After their army surrendered at Appomattox Court House on April 9, 1865, the defeated Confederates returned to their homes to face an uncertain future. The postwar prospects of Robert E. Lee, commander of the Army of Northern Virginia, were no clearer than those of his men. When he left Appomattox, he began a journey that would take him away from a soldier's life in the field and eventually to Lexington, where his talent for leadership would serve him well as president of a small college.
Robert E. Lee after the War
Lee's military career, which had started at West Point many years before, had ended, and his civilian life began when he returned to Richmond and his family on April 15th. For the next two months Lee lived in a city busily rebuilding itself. That summer, he and his family escaped the chaotic atmosphere of the capital city and took up residence at Derwent, a house owned by Elizabeth Randolph Cocke west of Richmond in Powhatan County. There, Lee enjoyed life in the country and considered buying land and living out his remaining years as a farmer. Whatever happened, he had no desire to leave Virginia. "I cannot desert my native state in the hour of her adversity," he remarked to a friend. "I must abide her fortune, and share her fate."
The solitude did not last long. The trustees of Washington College in Lexington, then looking for a new president, decided that Lee was the perfect choice. He had been superintendent of West Point earlier in his military career, and more importantly, he had a very recognizable name in 1865. The college, mired in financial difficulties, needed a prominent person to help raise funds. At first Lee hesitated, but on the advice of friends and family he eventually accepted the position. He wrote to the trustees that he believed, "it is the duty of every citizen, in the present condition of the Country, to do all in his power to aid in the restoration of peace and harmony."
A new life in Lexington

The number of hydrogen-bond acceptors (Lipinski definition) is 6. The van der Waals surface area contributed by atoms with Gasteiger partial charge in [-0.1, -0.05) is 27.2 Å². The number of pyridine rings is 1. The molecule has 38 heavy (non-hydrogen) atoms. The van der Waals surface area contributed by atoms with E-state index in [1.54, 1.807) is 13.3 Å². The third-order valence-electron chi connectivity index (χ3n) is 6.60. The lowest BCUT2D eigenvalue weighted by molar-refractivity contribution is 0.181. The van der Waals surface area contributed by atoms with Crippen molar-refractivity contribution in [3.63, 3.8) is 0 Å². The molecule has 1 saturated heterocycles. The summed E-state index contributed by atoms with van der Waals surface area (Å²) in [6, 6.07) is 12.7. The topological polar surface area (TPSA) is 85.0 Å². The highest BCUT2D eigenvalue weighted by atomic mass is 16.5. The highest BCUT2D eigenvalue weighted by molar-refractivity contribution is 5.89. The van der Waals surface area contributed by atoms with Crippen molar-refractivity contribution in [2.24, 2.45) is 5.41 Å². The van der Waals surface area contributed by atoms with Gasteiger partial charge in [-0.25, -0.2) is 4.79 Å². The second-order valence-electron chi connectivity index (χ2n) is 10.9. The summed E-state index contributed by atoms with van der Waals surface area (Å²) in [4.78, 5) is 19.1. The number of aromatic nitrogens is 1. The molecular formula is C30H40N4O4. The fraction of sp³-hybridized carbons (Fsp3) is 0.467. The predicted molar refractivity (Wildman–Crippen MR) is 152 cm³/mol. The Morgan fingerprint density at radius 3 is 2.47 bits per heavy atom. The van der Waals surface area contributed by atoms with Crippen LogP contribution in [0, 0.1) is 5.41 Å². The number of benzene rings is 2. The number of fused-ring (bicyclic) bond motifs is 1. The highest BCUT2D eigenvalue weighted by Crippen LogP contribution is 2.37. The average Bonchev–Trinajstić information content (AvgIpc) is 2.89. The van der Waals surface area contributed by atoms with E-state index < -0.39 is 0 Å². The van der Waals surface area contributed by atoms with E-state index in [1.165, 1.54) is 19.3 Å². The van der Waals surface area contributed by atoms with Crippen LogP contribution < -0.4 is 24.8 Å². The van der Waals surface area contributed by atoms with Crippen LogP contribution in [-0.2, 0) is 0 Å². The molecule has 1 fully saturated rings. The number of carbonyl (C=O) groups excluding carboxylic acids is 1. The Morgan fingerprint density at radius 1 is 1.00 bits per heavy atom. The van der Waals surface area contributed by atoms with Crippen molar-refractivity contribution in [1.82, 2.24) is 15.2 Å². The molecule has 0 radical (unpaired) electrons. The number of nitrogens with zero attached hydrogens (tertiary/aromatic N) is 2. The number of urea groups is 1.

Lee arrived in Lexington in mid-September 1865 and went to work immediately. Over the next five years, Washington College grew physically and financially: the faculty increased in size from four to twenty, enrollment grew from fifty to nearly 400 students, and financial contributions poured in from both southern and northern sources. Lee's personal involvement with many of his students reflected his desire to create a new generation of Americans. In response to the bitterness of a Confederate widow, Lee wrote, "Dismiss from your mind all sectional feeling, and bring [your children] up to be Americans."
Lee's tireless devotion to his duty as president of Washington College eventually took its toll on his health. The outward signs of the heart condition that had plagued him since the Civil War grew more apparent, and in the spring of 1870, on the advice of the faculty, he travelled south on vacation. Less than a month into the next school year, on September 28, 1870, he suffered a massive stroke. Two weeks later, on October 12, Robert E. Lee died in his home on the college campus.
Lee's lap desk
In December 2005 the Virginia Historical Society acquired from Lee family descendants the portable lap desk that belonged to Lee while he lived in the president's house at Washington College. The desk is currently on display in the long-term exhibition The Story of Virginia. Among the interesting items in the desk is a "cash" book that includes a record, in Lee's hand, of his salary as president of the college. Although a sword might symbolize Robert E. Lee's distinguished military service, the desk represents the final chapter of his life—a period in which he dedicated himself to educating young men and reuniting the country that he had so recently fought against.